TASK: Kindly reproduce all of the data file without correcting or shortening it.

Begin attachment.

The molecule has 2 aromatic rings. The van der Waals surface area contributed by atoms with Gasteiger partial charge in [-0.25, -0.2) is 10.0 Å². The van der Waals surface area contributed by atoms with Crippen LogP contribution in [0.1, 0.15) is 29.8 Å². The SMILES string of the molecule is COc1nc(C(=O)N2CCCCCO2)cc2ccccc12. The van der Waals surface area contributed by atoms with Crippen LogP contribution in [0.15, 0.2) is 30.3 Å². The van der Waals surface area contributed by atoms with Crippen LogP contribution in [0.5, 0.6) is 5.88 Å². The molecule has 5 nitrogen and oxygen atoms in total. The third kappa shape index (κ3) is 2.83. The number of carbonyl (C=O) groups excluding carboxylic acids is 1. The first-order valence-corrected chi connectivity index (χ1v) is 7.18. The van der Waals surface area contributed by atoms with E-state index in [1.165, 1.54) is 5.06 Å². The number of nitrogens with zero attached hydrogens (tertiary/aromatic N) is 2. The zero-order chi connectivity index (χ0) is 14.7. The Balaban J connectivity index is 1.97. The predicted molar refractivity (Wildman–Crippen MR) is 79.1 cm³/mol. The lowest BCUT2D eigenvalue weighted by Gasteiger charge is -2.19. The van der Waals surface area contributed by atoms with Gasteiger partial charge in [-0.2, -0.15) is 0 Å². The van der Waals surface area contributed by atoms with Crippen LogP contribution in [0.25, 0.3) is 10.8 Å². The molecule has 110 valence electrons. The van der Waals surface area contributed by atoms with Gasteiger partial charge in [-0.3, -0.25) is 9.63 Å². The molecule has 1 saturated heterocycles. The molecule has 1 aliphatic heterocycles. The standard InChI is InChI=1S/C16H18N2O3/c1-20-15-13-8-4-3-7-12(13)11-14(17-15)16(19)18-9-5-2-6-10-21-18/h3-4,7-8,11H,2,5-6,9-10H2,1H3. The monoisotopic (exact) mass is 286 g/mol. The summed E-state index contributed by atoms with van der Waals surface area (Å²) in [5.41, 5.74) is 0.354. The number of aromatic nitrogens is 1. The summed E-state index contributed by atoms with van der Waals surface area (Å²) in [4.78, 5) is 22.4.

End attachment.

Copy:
The molecule has 2 aromatic rings. The van der Waals surface area contributed by atoms with Gasteiger partial charge in [-0.25, -0.2) is 10.0 Å². The van der Waals surface area contributed by atoms with Crippen LogP contribution in [0.1, 0.15) is 29.8 Å². The SMILES string of the molecule is COc1nc(C(=O)N2CCCCCO2)cc2ccccc12. The van der Waals surface area contributed by atoms with Crippen LogP contribution in [0.15, 0.2) is 30.3 Å². The van der Waals surface area contributed by atoms with Crippen LogP contribution in [0.5, 0.6) is 5.88 Å². The molecule has 5 nitrogen and oxygen atoms in total. The third kappa shape index (κ3) is 2.83. The number of carbonyl (C=O) groups excluding carboxylic acids is 1. The first-order valence-corrected chi connectivity index (χ1v) is 7.18. The van der Waals surface area contributed by atoms with E-state index in [1.165, 1.54) is 5.06 Å². The number of nitrogens with zero attached hydrogens (tertiary/aromatic N) is 2. The zero-order chi connectivity index (χ0) is 14.7. The Balaban J connectivity index is 1.97. The predicted molar refractivity (Wildman–Crippen MR) is 79.1 cm³/mol. The lowest BCUT2D eigenvalue weighted by Gasteiger charge is -2.19. The van der Waals surface area contributed by atoms with Gasteiger partial charge in [-0.2, -0.15) is 0 Å². The van der Waals surface area contributed by atoms with Crippen LogP contribution in [0.25, 0.3) is 10.8 Å². The molecule has 110 valence electrons. The van der Waals surface area contributed by atoms with Gasteiger partial charge in [-0.3, -0.25) is 9.63 Å². The molecule has 1 saturated heterocycles. The molecule has 1 aliphatic heterocycles. The standard InChI is InChI=1S/C16H18N2O3/c1-20-15-13-8-4-3-7-12(13)11-14(17-15)16(19)18-9-5-2-6-10-21-18/h3-4,7-8,11H,2,5-6,9-10H2,1H3. The monoisotopic (exact) mass is 286 g/mol. The summed E-state index contributed by atoms with van der Waals surface area (Å²) in [5.41, 5.74) is 0.354. The number of aromatic nitrogens is 1. The summed E-state index contributed by atoms with van der Waals surface area (Å²) in [4.78, 5) is 22.4.